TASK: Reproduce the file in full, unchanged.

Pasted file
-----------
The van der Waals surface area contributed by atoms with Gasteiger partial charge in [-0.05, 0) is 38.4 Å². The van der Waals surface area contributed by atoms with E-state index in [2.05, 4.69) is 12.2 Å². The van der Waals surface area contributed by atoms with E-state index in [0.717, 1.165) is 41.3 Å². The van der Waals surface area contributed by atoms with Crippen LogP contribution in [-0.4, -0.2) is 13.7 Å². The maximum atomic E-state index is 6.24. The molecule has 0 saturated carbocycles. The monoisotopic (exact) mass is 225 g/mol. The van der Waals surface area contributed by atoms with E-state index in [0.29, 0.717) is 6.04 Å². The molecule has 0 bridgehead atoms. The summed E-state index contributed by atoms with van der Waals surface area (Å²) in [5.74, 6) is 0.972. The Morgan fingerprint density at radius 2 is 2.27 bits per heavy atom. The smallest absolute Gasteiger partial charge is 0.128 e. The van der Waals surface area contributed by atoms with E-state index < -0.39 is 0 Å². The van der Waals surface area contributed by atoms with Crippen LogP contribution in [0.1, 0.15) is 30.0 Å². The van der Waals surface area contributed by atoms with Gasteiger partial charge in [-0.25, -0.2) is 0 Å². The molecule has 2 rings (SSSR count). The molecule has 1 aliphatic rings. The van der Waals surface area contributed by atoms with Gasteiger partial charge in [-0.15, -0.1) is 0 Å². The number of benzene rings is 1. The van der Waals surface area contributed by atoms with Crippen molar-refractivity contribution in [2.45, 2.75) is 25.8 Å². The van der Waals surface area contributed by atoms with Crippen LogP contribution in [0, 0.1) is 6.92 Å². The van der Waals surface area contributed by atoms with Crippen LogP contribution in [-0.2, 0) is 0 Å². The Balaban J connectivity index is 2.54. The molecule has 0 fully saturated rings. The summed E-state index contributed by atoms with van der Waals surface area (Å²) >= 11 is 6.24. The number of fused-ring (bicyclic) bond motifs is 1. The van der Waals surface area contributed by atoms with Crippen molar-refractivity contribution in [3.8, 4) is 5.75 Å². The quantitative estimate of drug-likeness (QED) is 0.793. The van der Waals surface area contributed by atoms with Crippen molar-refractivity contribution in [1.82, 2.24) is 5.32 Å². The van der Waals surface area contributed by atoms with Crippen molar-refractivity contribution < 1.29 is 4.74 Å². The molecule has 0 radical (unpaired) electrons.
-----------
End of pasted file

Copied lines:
The van der Waals surface area contributed by atoms with Gasteiger partial charge in [-0.05, 0) is 38.4 Å². The van der Waals surface area contributed by atoms with E-state index in [2.05, 4.69) is 12.2 Å². The van der Waals surface area contributed by atoms with E-state index in [0.717, 1.165) is 41.3 Å². The van der Waals surface area contributed by atoms with Crippen LogP contribution in [-0.4, -0.2) is 13.7 Å². The maximum atomic E-state index is 6.24. The molecule has 0 saturated carbocycles. The monoisotopic (exact) mass is 225 g/mol. The van der Waals surface area contributed by atoms with E-state index in [0.29, 0.717) is 6.04 Å². The molecule has 0 bridgehead atoms. The summed E-state index contributed by atoms with van der Waals surface area (Å²) in [5.74, 6) is 0.972. The Morgan fingerprint density at radius 2 is 2.27 bits per heavy atom. The smallest absolute Gasteiger partial charge is 0.128 e. The van der Waals surface area contributed by atoms with E-state index < -0.39 is 0 Å². The van der Waals surface area contributed by atoms with Crippen LogP contribution in [0.1, 0.15) is 30.0 Å². The van der Waals surface area contributed by atoms with Gasteiger partial charge in [-0.25, -0.2) is 0 Å². The molecule has 2 rings (SSSR count). The molecule has 1 aliphatic rings. The van der Waals surface area contributed by atoms with Gasteiger partial charge in [-0.15, -0.1) is 0 Å². The number of benzene rings is 1. The van der Waals surface area contributed by atoms with Crippen molar-refractivity contribution in [2.45, 2.75) is 25.8 Å². The van der Waals surface area contributed by atoms with Crippen LogP contribution in [0, 0.1) is 6.92 Å². The van der Waals surface area contributed by atoms with Crippen LogP contribution in [-0.2, 0) is 0 Å². The Balaban J connectivity index is 2.54. The molecule has 0 fully saturated rings. The summed E-state index contributed by atoms with van der Waals surface area (Å²) >= 11 is 6.24. The number of fused-ring (bicyclic) bond motifs is 1. The van der Waals surface area contributed by atoms with Crippen molar-refractivity contribution in [3.8, 4) is 5.75 Å². The quantitative estimate of drug-likeness (QED) is 0.793. The van der Waals surface area contributed by atoms with Crippen molar-refractivity contribution in [1.82, 2.24) is 5.32 Å². The van der Waals surface area contributed by atoms with Crippen molar-refractivity contribution < 1.29 is 4.74 Å². The molecule has 0 radical (unpaired) electrons.